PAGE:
This month The Print Posse looks at the writer’s life. Yanicke explored the dream versus the reality and Gabbie looked at the evolution of being a writer. This week it’s Fiona’s turn to examine the life of the writer.
My writing goals at the start of this year were:
1. Write regularly.
2. Do writing exercises.
3. Be more diligent noting down ideas.
4. Blog weekly.
5. Start approaching publishers.
6. Start approaching agents.
I’ve since reduced the list:
1. Make time to write.
Note it’s not find time to write but make time to write. I’m realistic here. My life is hectic with three different personas to juggle.
I am not complaining, most aspiring writers balance several roles until they ‘hit the big time’. Even then, I hear it’s not a walk in the park. Laini Taylor, New York Times bestselling author of Daughter of Smoke and Bone, stated she once had to check herself into a hotel to focus on finishing a book without any distractions.
It’s the distractions though, that feed the writer in me. The details of the everyday enhance my creativity and so need to be experienced.
When I wrote my first MS, I wrote at every opportunity. The story demanded to be written. It also allowed me to cope with a difficult time and emerge a stronger person.
The memes tell me repeatedly I should be writing. In most cases I would prefer to be writing than say, doing the fourth load of washing for the day or marking a class set of papers on The Crucible. *shudders*
I think about writing. Every day. I love the advice to actually write every single day, but in my world that is not always practical. I spend time with my stories daily – even if the pen doesn’t actually hit the paper. My most productive time is when I’m exercising at the gym. Maybe it’s the adrenaline or perhaps the endorphins that help me escape into the waking story.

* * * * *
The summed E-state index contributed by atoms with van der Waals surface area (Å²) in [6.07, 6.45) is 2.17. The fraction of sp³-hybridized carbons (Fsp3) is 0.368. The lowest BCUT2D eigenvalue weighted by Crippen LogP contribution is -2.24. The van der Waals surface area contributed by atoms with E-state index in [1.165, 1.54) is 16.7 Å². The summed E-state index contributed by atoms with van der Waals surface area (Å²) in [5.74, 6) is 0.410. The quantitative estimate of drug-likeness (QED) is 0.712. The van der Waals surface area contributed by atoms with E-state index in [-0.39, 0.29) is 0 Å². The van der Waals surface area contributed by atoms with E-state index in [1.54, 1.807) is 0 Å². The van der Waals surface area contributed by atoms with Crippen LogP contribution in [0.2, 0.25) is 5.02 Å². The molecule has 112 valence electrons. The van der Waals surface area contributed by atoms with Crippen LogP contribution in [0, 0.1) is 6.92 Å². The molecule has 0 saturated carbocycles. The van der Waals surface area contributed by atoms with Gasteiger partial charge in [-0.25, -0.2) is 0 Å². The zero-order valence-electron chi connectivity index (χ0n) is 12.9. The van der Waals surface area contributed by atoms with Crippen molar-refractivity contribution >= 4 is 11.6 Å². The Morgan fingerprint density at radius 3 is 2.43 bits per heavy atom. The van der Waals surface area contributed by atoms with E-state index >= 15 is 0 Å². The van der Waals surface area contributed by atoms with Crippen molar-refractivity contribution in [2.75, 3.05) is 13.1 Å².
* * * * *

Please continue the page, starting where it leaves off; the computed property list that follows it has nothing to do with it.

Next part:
For a long time I felt I could not consider myself a writer because I was unable to consistently allocate a set time allowance to develop my craft. I’ve moved past that now and accepted it is not currently realistic for me to expect to write each day. Sometimes I’ll sneak away for 30 minutes or so and madly scrawl down a scene.
One episode of Peppa Pig and two Peter Rabbits allows me to throw 400 words or so at the computer screen. Other nights I’ll write for 15 minutes when it’s not my turn to read the bedtime stories.
Then there are the weeks where the days steal every moment and all I’m left with is 30 minutes before bed to stare glaze-eyed at some hotel renovation program. My characters are left to their own devices for there is nothing in me left to give.
This is not ideal. When I have no time to write it is because I have no time for me.
The longer the stretch of no writing time, the more stressed I become. The direct correlation here is that I write for me. Simply put, it is my escape.
I don’t have or need a set space to write at though I dream of a desk just for me and my words. At the kitchen bench, at the beach,
on stage during school assembly – where ever I can tune in to my story and step away from reality is a place where I can write.
Music helps. It allows me to shut out distractions. My concentration is shaky at the best of times and I am far too easily ripped out of the writer’s fictional dream and thrust into the sharpness of reality, damaging my writing rhythm.
Another reason why some weeks see a writing drought.
When my young daughter took naps I was guaranteed two straight me-time hours. Every day.
I did not know how good I had it.
Not surprisingly, it only took me four months to pen my first draft of LWC. I was writing an average of 1500 words a day. A day!
Note to past self: cherish that time.
I am lucky my career allows me regular holiday time and so every ten weeks or so I schedule in that wonderful event: Me Time.
This is what it looks like:
I’m alone for the day. I do a work out at the gym in the morning then come home and write. During lunch I might read or watch one of my shows before writing some more.
That’s it. And boy is it bliss.
I can‘t help thinking if I had this every week I would not appreciate nor utilise the time properly. It is because my writing time is so precious that it sustains me so much when I have it. It replenishes the drive that the daily grind wears away. It fills me to the brim with the utmost joy.
And so when I need to, I make time to write.